Tuesday, May 5, 2020

The Federal Reserve Gets Ready to Buy Corporate Bonds

A few years back, the question "should the Federal Reserve buy corporate bonds?" was a hypothetical. Right now, the Fed is poised to plunge into doing so. For details, the New York Federal Reserve has a FAQs webpage: "Primary Market Corporate Credit Facility and Secondary Market Corporate Credit Facility" (dated May 4, 2020). The Fed notes:
In general, the availability of credit has contracted for corporations and other issuers of debt while, at the same time, the disruptions to economic activity have heightened the need for companies to obtain financing. These disruptions have been felt by even highly rated companies that need liquidity in order to pay off maturing debt and sustain themselves until economic conditions normalize.
The PMCCF will provide a funding backstop for corporate debt to Eligible Issuers so that they are better able to maintain business operations and capacity during the period of dislocation related to COVID-19. The SMCCF will support market liquidity for corporate debt by purchasing individual corporate bonds of Eligible Issuers and exchange-traded funds (ETFs) in the secondary market. ...

The PMCCF will provide companies access to credit by (i) purchasing qualifying bonds as the sole investor in a bond issuance, or (ii) purchasing portions of syndicated loans or bonds at issuance. The SMCCF may purchase in the secondary market (i) corporate bonds issued by investment-grade U.S. companies; (ii) corporate bonds issued by companies that were investment-grade rated as of March 22, 2020, and that remain rated at least BB-/Ba3 at the time of purchase; (iii) U.S.-listed ETFs whose investment objective is to provide broad exposure to the market for U.S. investment-grade corporate bonds; and (iv) U.S.-listed ETFs whose primary investment objective is exposure to U.S. high-yield corporate bonds.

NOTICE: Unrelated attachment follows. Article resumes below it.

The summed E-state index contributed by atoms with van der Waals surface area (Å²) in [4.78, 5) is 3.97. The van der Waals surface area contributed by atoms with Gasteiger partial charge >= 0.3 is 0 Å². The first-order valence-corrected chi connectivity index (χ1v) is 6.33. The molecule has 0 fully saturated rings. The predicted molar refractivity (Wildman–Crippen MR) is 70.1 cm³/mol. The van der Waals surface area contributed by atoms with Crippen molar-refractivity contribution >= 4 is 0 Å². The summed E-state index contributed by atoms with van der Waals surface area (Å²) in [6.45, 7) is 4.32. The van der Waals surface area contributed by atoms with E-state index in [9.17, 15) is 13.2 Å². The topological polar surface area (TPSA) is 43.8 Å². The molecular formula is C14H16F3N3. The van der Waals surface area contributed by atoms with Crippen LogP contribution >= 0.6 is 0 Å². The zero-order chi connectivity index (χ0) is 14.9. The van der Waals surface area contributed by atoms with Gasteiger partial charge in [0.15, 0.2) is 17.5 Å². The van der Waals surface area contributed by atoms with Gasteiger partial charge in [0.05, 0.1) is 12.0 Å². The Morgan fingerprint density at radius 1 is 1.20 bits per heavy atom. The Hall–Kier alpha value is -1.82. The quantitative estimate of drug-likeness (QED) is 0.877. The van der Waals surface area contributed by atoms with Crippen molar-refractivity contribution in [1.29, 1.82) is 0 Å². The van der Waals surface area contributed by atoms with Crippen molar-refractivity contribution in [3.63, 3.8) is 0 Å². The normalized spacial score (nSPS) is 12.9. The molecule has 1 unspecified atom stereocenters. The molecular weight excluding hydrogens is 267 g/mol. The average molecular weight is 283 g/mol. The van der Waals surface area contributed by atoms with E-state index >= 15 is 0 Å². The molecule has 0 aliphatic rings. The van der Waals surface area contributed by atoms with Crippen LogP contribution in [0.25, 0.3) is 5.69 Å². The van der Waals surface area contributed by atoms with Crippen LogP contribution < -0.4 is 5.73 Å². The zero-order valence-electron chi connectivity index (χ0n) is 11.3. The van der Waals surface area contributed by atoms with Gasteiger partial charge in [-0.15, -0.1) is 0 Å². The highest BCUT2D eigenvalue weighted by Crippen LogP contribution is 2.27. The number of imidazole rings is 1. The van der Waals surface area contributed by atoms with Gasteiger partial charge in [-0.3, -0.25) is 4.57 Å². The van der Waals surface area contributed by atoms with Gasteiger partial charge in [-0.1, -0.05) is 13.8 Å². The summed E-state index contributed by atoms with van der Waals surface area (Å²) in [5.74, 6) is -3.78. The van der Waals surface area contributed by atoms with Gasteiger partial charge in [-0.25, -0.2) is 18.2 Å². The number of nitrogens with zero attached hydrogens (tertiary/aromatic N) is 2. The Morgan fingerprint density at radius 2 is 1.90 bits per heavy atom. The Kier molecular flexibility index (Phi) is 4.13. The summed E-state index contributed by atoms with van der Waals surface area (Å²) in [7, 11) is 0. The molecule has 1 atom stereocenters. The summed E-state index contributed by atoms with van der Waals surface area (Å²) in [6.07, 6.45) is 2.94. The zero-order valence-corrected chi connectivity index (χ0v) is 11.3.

You may have questions. For example, how much money? 

The Fed is starting with $50 billion for the "Primary" fund and $25 billion for the "Secondary" fund. The idea is to then leverage this amount with debt in a 10:1 ratio so that it could end up financing $750 billion in purchases.

Isn't the Fed prohibited by law from investing in US companies? 

Yes. So technically, what's happening is that a "special purpose vehicle" is being formed. The Fed writes: "Initially, BlackRock Financial Markets Advisory will be the investment manager, acting at the sole direction of the New York Fed on behalf of the facilities. Once the exigent need to commence operations of the facilities has passed, the investment manager role will be subject to a competitive bidding process." 

Isn't this evading the law? 

There's a provision of the Federal Reserve Act, section 13(3) of the law, which allows "broad-based" lending under ""unusual and exigent circumstances." As a recent discussion of emergency Fed lending from the Congressional Research Service points out, "This obscure section of the act was described in a 2002 review as follows: 'To some this lending legacy is likely a harmless anachronism, to others it’s still a useful insurance policy, and to others it’s a ticking time bomb of political chicanery.' ... Section 13(3) authority was not used to extend credit to nonbanks from 1936 to2008. This authority was then used extensively beginning in 2008 in response to the financial crisis—in very different ways than it had been used previously." In short, section 13(3) gave the Fed the power to extend it's lending in 2008. The Dodd-Frank legislation in 2010 left 13(3) in place. It's now being used again in a different way.